Here is a recipe that is easy, super festive, and looks just like those fancy bakery cookies. Make the dough on Friday night, bake them Saturday morning, and enjoy the rest of your weekend.


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(adapted from Piece Of Cake: Home Baking Made Simple by David Muniz, David Lesniak and Rachel Allen)

swoon-saucers-christmas-cookies-2Makes about 50 cookies

4 cups all-purpose flour
1 tsp. baking soda
¾ tsp. salt
1½ cups unsalted butter at room temperature
½ cup canola oil
1 cup granulated sugar
1 cup confectioners sugar
2 large eggs
swoon-saucers-christmas-cookies-34 tsp. vanilla extract*
Different sprinkles, nonpareils, colored sugars for decorating

Whisk together flour, baking soda and salt in a medium bowl.

In the bowl of an electric mixer, cream the butter on medium for about a minute. Turn mixer to low and add the oil in a slow stream and then add the two sugars, the eggs (one at a time) and the vanilla. Scrape down the sides of the bowl with a rubber spatula. Add the flour mixture in 4 additions, scraping down the sides after each addition. Dough will be very soft. Refrigerate in bowl covered with plastic wrap for at least an hour (and up to 3 days).

swoon-saucers-christmas-cookies-4Preheat the oven to 350°F and line two baking sheets with parchment.

Put sprinkles into small bowls. I like to use a variety of different holiday-themed decorations.

Using a tablespoon-sized cookie scoop or a spoon, make balls from the dough. Roll in your hands and then into the sprinkles. Place them on the baking sheets in rows of 3. Slightly flatten each ball with the palm of your hand.

swoon-saucers-christmas-cookies-5Bake for about 14 minutes, just until the edges start to turn golden. Cool on baking sheet for a few minutes and transfer to wire racks to cool completely.

*To really get that “bakery” flavor, you can substitute a teaspoon of Fiori di Sicilia for one of the teaspoons of vanilla. Available from King Arthur Flour.

This recipe is great for any holiday – just switch out the sprinkles for Valentine’s Day, 4th of July, etc.!


A Taste of Your Own Medicine Flower

Author: Kirsten K., Dessert, Food, Food & Drink, Fragrance, Recipes, Sweets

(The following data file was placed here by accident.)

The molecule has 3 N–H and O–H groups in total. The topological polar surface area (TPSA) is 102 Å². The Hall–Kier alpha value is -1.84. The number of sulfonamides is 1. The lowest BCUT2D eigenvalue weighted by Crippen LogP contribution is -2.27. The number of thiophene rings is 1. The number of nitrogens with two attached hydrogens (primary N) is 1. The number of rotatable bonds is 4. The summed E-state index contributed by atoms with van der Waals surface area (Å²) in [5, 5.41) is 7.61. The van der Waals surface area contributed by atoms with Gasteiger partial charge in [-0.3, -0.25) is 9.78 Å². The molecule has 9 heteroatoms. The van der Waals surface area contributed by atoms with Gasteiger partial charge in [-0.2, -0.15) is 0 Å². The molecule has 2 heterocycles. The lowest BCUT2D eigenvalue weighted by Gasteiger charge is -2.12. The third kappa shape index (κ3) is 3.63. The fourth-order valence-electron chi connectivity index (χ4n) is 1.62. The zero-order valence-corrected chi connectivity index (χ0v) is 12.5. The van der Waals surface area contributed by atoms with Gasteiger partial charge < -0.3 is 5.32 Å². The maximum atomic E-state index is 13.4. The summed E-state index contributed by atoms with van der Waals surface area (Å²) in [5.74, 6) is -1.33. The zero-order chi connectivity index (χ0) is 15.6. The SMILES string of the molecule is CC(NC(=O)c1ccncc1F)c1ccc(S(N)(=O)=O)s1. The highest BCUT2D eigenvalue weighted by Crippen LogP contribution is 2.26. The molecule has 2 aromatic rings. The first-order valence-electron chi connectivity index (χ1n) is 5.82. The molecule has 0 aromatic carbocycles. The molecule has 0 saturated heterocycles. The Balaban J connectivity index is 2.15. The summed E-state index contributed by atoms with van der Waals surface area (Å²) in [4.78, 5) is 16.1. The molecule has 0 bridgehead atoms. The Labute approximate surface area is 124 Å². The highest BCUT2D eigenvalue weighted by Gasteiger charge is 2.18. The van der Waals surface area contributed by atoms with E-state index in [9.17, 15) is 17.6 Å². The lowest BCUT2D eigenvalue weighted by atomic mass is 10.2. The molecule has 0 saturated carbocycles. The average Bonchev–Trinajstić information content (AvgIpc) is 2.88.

Violet Flavor ExtractBoth Kirsti and I have written about our love for floral flavorings and the disappointing search for a true violet culinary extract following our swoon-worthy taste of violet ice cream in the South of France. It can be difficult to find a natural violet extract, since the blossoms only produce a small amount of essential oils. For this reason, violet was one of the first perfume essences to be synthesized, and this extends to the kitchen, where artificial violet extracts are the norm. While they might smell and taste like violet, there’s usually a chemical undertone that tells you this flower was “grown” in a lab.

Violet CupcakeI have purchased a number of extracts that claim to be natural flavors or to taste just like violet, but they invariably turn out to be either analogs (i.e. synthetics) or made from orris root, a member of the iris family that is commonly used as a fixative in perfumes and is reputed to smell and taste like violet. While there is a violet-like quality to the fragrance, it is nothing that a true violetesse would mistake.

I’d almost given up the perennial search when I came across Medicine Flower, an “aromatic apothecary” that sells essential oils, massage and body care products, and genuine, 100% natural flavor extracts…including a violet that is “made from the material named on the label.” Wary, but excited, I purchased a small dropper bottle. When it arrived, I could detect the essence of violets before I’d even opened the package. Here it was at last: a natural, culinary extract that smelled and tasted like true violet.

Rose Flavor ExtractAccording to their website, Medicine Flower’s extracts have a flavor potency that is 30-70 times higher than other products on the market. I have no trouble believing this, because I’ve used my violet extract in chocolate, baked goods, hot drinks, ice cream, and anything else that might benefit from a floral fix for the past couple of years and there’s still some of the precious essence left in the original bottle that I purchased.

True to its name, Medicine Flower also makes jasmine and Bulgarian rose flavor extracts that are as swoon-inducing as the violet. Undiluted rose and jasmine absolutes can run in the hundreds of dollars per ounce, but these natural flavor extracts are only $22 for 15 ml (½ oz.) and can perfume your cooking and baking with just a drop or two, making them a phenomenal value.

Jasmine Flavor ExtractFloral extracts particularly enhance desserts. Add a couple of drops to the batter and/or frosting when making cakes and cupcakes, then garnish with fresh or candied blossoms. The rose is intense and intoxicating, like burying your face in a bouquet of velvety blooms. I like to put a single drop in a glass of lemonade or pink champagne and float a couple of petals on the surface. The jasmine is even more concentrated and has a fruitier aroma than most jasmine flowers I’ve encountered. Mix a drop into vanilla ice cream for a treat unlike any you’ve tasted.

These are only a small sampling of the 65 culinary extracts that Medicine Flower produces, which include flavors as diverse as butterscotch, cucumber, dark chocolate, fig, wildflower honey, and cabernet sauvignon grape. With so many to choose from, write yourself a prescription for several bottles and get a taste of your own Medicine Flower.